On that trip I also got to have a fantastic free meal at the Inn at Sawmill Farm.I've probably mentioned this before, but my little town of 600 people in the hills of Vermont had the distinction of having two of the best wine cellars in the country: the Inn at Sawmill Farm and the Hermitage. The latter closed a few years ago, and sold off much of its cellar, but the former is still there. No longer a Raleigh and Châteaux resort it still is a Dirona restaurant with a Wine Spectator Grand Award wine cellar, and good professionally prepared meals. I suppose in the course of my time in Vermont, my whole family has worked there. I was a waiter, a holiday coat checker, a breakfast prep chef (e.g. I did the morning fruit, etc.), and had the odd jobs such as stringing up the Christmas lights around the property, and even taking architectural photographs of a part of the inn (the only time I've ever been professionally employed as an architectural photographer). My sister did gardening, made a fortune checking coats for New Year's, and did many other odd jobs, my father was a chef there, and my mother has done everything from taking care of the rooms and public spaces, to flower arranging, to making tomato juice, to making jam, to sewing the curtains and helping refurbish the rooms. For about twenty years my family has been associated with that inn. That was a bit of a digression, but it all is building up to the fact that as a treat to my mother for all the work she's put into the place, we had a free dinner and free wine while I was in town. I have mixed feelings about some of the Sawmill Farm's dishes, but I have to say that that night my roasted loin of lamb was cooked perfectly (I've fallen so far from my vegetarian days!), and the Chateau Chasse-Spleen (I think it was a '95) was good, with just enough of the terroir that one looks for from a restaurant that specializes in rare French wines.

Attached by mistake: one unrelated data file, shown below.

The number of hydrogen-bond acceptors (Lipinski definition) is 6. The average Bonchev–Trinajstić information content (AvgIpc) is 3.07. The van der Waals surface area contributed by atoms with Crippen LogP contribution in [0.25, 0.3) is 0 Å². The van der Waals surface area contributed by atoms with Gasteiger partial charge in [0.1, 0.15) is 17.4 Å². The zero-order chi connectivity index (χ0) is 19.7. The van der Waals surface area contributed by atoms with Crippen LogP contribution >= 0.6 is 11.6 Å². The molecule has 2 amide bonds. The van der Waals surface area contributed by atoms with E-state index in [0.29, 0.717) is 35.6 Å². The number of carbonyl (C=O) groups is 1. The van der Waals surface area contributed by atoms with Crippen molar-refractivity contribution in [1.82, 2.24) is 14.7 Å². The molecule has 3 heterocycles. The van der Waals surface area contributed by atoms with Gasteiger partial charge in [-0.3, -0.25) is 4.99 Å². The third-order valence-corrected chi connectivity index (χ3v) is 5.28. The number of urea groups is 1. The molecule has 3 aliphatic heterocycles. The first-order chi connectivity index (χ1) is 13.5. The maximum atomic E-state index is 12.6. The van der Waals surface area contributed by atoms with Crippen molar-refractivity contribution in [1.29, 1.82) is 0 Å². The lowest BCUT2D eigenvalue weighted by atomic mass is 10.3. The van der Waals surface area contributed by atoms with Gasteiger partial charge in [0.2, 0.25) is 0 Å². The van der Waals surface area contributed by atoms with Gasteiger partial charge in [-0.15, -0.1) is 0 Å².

And on the same trip that I went to Vermont, I also went to New Hampshire to see my friends Alex and Suzanne get married. Their wedding was on Friday at 5 PM. I had a flight that morning from O'Hare at a quarter to 8 AM. Everything should have worked out wonderfully, except that I missed my flight. Why did I miss my flight? Well, I had not anticipated that there would be so many people there that Friday morning. Actually, I have never seen the place so crowded in my life, and I've flown the Wednesday before Thanksgiving Day, and those busy weeks before the Christmas holiday. Anyway, apparently most of the flights the previous day were cancelled due to passing thunderstorms. Anyway, since my ticket was earned from frequent flier miles, I sort of was stuck waiting for the next flight with an available seat to my destination. And after an hour of completely maddening exchanges with United's customer service, I decided to wait for the next plane. I don't want to go into all the details, but one of these maddening conversations went like this:
"I want to talk with someone about seeing if I can get a ticket on another plane to somewhere on the East Coast," said in a calm and curious tone.
"Were we responsible for missing your flight?"
"Well, no, I hadn't planned on there being . . ."
"Then you have defaulted on your part of the contract!," said in a screaming and accusatory tone. "You have failed to live up to your bargain, we owe you nothing! . . . What are you still doing standing here," said in response to my mystified and confused pause, "Why are you still standing in line!"
"Um, I can't get past this person in front of me . . . "
"Excuse me madam, step aside, this man is leaving . . . why aren't you leaving!!"